Brandon Jenson, Zone 3 candidate for City Council, speaks at the Neighborhood Advisory Council's City Council and Mayoral Candidate Forum on March 7, 2023. (Photo by Jym Wilson)

Editor’s note: Candidates for mayor of Springfield, City Council and school board were invited to submit a column in their own words explaining why they are seeking election April 4, or focusing on a topic of their choosing. All guest columns will be published by March 30.


I am honored that my experience and passion for Springfield have led me to today:
campaigning to be your next city councilman.

As a Springfield area native, I grew up building memories here, from caving as a child in Sequiota Park to walking across JQH Arena on graduation day at Missouri State University, where I earned a degree in French (very helpful in Southwest MO), as well as a degree in Community and Regional Planning.

Like many young people, I moved away, until an opportunity to serve the 10-county region as a city planner for the Southwest Missouri Council of Governments brought me back. In that role, I helped communities plan for infrastructure needs, secure state and federal grants, and spur new economic opportunities for the people who live here. Since then I’ve gone on to a role with statewide impacts, gaining experience in policy crafting, personnel management, and public budgeting. I am humbled by the opportunities I have had so far in life to broaden my experience and build up the tools I will need to serve my hometown.

After I returned to Springfield, I found a renewed love for this great city. We have so many exciting opportunities before us with projects like the daylighting of a stream that hasn’t flowed through our downtown for nearly a century or our recent commitment to a bold vision of the community we will be in 20 years with the Forward SGF comprehensive plan. There is so much to be hopeful for in our community, whether it’s our thriving small businesses and startup scenes or pursuing a trade or higher education — Springfield has something for all of us.

These things didn’t just happen, though; they required bold leadership with the experience and passion to do the job, in partnership with thriving business and nonprofit communities. But as mighty as Springfield is, we cannot ignore the challenges we currently face.

It’s no secret almost everyone in our community is feeling the pinch of the housing shortage. Rather than turning a blind eye, we must prioritize everyone having a place to call home, whether for the night or for the rest of their 30-year mortgage. As chair of the Community Partnership of the Ozarks Housing Collaborative, I work with a group of housing agencies, Realtors, tenants, and nonprofits to address chronic nuisance properties and advocate for safe, accessible, and attainable housing in our community.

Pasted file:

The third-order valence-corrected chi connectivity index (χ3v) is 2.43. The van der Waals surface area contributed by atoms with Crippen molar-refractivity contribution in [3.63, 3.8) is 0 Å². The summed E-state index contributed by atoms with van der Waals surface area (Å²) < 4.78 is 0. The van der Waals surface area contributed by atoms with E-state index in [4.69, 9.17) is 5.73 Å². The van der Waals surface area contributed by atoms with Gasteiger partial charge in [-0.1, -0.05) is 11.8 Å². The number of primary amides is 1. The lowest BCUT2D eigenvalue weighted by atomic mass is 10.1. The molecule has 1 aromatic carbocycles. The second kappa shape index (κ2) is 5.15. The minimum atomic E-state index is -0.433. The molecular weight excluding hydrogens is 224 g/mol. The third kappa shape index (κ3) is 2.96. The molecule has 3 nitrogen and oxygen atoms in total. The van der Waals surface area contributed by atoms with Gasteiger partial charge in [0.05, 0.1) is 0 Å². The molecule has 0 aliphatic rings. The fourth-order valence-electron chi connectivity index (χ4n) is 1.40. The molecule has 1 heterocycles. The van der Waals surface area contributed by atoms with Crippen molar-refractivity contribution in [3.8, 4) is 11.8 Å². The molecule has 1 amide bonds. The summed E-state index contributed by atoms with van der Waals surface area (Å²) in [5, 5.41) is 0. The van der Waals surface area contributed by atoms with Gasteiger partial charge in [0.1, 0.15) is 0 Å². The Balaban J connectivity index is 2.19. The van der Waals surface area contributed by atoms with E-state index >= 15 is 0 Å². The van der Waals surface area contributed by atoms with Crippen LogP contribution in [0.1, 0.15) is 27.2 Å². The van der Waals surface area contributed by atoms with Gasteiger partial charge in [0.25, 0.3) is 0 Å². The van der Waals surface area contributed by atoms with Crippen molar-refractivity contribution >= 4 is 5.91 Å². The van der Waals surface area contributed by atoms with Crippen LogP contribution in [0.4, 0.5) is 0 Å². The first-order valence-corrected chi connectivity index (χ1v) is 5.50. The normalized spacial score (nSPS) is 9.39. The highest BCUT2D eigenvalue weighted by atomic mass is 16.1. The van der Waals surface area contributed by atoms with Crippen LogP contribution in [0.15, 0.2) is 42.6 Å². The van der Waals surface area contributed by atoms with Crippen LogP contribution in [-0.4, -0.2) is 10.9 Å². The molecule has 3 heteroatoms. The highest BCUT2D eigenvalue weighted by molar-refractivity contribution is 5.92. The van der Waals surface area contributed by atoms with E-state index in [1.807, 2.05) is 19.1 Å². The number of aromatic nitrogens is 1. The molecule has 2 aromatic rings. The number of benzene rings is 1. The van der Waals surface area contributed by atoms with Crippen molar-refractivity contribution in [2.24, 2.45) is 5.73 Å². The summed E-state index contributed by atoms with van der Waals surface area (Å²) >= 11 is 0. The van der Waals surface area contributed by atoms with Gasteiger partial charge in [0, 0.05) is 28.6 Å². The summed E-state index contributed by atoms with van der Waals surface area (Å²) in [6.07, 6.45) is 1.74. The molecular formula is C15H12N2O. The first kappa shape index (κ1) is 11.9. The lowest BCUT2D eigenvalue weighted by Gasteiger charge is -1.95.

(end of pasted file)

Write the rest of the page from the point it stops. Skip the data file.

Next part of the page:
Paradoxically, our community has too much vacant, dilapidated housing and not enough places for people to live. If we want to be a community that everyone can call home, we must support diverse housing forms and ownership models. This can be done through reinvestment in our existing housing stock and support for new construction of missing middle housing that incorporate mixed income units. We can’t build our way out of this problem, though; equally as important is ensuring that homeowners can continue to live in and maintain what is often their single-largest investment and ensuring that housing agencies receive the support to serve those in our community with less.

While nearly every category of crime is decreasing, gun violence seems to be on the rise and folks do not always feel safe in their homes or our businesses. While our sworn police force is growing, we still have nearly 50 vacant positions. Innovative strategies to attract and retain a high-quality police force, and keep them here once they’re trained, is critical and I appreciate the efforts Chief Paul Williams has made. We must not only focus on immediate enforcement action, but also long-term crime prevention.

One of the best ways to reduce crime and create a police force that is adaptive and responsive to local conditions is through community-based violence interventions. Imagine living in a neighborhood where you know the names of the police officers keeping you and your family safe — someone based in your community, building relationships and running down leads in a humane way, before it becomes another news story. Our city already has a great start in the PAR Officer and Neighborhood Watch programs, but they are under-resourced. We must do more to ensure everyone feels safe.

Government should be responsive to everyone it serves and, just as importantly, it must be accessible to everyone. Transparency and credibility are critical for a thriving community where everyone is moving forward. I recognize that community engagement is the single most critical element to achieving the best version of our future. As an elected official, I will strive to always maintain the vision of our neighborhoods, support the expansion of our businesses, and partner
with our strong nonprofit ecosystem for those that need it. Only with all of these stakeholders given an equal seat at the table can elected officials shape the best possible policies and budgets.

We have a bright future if only we will let ourselves achieve it. To do that requires bold leadership and a strong command of how to make government work for those it serves. On April 4, I hope that you give me the opportunity to combine my experience and passion to get the job done.